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Food Chain Dynamics: The Central Theory of Ecology?
Stephen D. Fretwell
Vol. 50, No. 3, Trophic Exploitation, Community Structure and Dynamics of Cyclic and Non-Cyclic Populations. Proceedings of a Symposium Held 25-27 May, 1985, at Hällnäs, Sweden (Nov., 1987), pp. 291-301
Stable URL: http://www.jstor.org/stable/3565489
Page Count: 11
You can always find the topics here!Topics: Predators, Food chain, Productivity, Plants, Species, Population ecology, Ecology, Biomass production, Ecological genetics, Plant ecology
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The analysis of ecosystems is experiencing a revolution in both perspective and method. The perspective of basically food or habitat limited populations is giving way to a more balanced perspective including varying levels of predation. The heavily descriptive, detailed methods of the traditional naturalist and the modern system analyst are being complimented with models of Hutchinsonian simplicity, where idealized, easily understandable models are offered as an approximation to reality. The analysis of Hairston, Smith, and Slobodkin is presented as the major turning point in this revolution, where some key assumptions about trophic levels and population regulation are first used as a basis for analysis. Modeling by Rosenzweig put these assumptions on solid ground, and introduced a key variable, primary productivity. Fretwell and Oksanen and his colleagues generalized and extended the kind of logic used in these pioneering studies, to provide a theory that could be central to all of ecology. This theory is reviewed in the present study, is extended to include the field of community ecology, and arguments are offered defending the position that this research program, called Food Chain Dynamics, could be regarded as the central theory of ecology, at least as important as the theory of evolution.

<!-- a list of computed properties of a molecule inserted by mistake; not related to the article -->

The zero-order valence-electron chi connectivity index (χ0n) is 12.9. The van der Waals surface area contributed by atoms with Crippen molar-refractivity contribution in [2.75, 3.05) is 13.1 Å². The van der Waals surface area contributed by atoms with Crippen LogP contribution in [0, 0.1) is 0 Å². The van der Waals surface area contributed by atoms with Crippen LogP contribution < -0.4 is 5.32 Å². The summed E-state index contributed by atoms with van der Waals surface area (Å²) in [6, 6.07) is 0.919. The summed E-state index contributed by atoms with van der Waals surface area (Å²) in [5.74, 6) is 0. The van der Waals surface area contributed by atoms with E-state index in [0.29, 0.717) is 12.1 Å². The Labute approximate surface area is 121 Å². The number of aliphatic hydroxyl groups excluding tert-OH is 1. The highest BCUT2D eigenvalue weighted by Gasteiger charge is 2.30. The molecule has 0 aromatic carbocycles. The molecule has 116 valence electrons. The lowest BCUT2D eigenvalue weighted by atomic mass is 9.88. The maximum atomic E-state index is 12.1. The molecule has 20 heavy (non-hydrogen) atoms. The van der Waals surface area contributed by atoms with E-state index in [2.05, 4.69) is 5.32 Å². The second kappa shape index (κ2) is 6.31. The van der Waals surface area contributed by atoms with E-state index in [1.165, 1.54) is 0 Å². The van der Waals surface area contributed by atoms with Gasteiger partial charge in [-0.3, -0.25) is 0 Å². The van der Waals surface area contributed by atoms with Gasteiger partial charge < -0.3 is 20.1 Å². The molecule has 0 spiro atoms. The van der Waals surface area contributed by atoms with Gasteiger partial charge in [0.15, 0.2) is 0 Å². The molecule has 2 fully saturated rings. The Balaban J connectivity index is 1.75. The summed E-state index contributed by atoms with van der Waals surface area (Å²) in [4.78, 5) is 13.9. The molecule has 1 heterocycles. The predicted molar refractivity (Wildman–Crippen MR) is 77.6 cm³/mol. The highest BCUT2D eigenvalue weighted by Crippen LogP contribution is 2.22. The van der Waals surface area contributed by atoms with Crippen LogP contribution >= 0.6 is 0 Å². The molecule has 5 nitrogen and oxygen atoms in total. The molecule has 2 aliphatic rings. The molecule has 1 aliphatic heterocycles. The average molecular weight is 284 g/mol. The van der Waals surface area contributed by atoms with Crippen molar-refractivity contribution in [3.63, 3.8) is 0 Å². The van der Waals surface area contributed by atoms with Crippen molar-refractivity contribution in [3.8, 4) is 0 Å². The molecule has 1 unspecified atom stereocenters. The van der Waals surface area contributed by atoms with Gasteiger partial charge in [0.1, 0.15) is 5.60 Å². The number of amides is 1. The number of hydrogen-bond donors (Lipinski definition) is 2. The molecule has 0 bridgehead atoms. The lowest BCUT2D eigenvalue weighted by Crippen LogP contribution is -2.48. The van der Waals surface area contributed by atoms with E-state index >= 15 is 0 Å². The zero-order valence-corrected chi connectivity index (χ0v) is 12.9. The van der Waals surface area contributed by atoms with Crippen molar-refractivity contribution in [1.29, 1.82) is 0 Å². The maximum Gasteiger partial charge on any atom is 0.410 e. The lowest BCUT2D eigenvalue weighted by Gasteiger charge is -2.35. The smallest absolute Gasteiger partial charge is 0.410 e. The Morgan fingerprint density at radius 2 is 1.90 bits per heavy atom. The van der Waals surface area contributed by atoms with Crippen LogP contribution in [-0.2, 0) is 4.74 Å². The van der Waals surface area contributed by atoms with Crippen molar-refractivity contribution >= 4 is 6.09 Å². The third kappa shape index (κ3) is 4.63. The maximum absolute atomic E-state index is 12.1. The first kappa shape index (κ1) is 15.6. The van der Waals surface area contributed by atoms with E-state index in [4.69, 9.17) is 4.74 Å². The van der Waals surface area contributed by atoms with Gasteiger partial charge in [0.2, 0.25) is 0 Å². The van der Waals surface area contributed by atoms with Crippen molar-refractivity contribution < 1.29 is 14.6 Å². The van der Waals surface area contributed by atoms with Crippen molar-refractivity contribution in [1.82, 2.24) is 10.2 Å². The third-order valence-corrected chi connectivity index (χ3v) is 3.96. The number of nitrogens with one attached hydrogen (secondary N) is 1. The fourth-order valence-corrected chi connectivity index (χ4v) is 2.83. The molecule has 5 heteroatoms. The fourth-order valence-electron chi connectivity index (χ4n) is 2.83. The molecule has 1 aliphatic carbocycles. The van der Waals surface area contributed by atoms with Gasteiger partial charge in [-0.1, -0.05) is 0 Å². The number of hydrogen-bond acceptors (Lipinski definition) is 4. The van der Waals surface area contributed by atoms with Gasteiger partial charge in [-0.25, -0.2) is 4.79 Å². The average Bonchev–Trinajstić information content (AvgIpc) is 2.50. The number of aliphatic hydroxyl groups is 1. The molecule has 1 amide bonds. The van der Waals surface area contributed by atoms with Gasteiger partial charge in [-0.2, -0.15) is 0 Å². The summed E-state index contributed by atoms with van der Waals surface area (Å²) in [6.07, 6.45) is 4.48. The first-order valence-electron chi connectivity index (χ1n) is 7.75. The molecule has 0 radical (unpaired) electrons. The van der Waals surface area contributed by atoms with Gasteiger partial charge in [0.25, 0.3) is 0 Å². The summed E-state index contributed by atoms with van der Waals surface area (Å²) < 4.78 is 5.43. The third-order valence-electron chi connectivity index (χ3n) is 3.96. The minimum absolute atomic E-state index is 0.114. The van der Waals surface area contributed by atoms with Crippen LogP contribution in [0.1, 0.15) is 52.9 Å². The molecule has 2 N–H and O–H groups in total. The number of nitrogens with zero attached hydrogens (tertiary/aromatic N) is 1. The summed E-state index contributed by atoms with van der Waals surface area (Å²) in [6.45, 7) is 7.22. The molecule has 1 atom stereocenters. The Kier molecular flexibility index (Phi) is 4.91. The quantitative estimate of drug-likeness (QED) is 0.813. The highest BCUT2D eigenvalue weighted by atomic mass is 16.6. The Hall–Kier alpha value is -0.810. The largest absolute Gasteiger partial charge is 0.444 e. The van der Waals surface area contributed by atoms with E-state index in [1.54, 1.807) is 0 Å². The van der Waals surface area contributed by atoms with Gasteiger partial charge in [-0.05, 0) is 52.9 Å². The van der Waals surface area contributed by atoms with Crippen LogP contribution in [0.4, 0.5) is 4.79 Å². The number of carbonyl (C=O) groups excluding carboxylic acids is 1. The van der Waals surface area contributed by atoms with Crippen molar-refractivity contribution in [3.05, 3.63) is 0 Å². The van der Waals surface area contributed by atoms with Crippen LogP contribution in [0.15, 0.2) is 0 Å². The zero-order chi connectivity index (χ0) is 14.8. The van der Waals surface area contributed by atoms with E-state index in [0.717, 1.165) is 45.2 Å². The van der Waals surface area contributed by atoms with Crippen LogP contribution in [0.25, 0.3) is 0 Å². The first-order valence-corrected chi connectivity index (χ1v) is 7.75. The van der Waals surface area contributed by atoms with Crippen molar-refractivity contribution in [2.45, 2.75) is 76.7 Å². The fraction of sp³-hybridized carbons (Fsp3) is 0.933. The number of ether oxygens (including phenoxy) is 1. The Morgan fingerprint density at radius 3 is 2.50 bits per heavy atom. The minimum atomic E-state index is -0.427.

Oikos © 1987 Nordic Society Oikos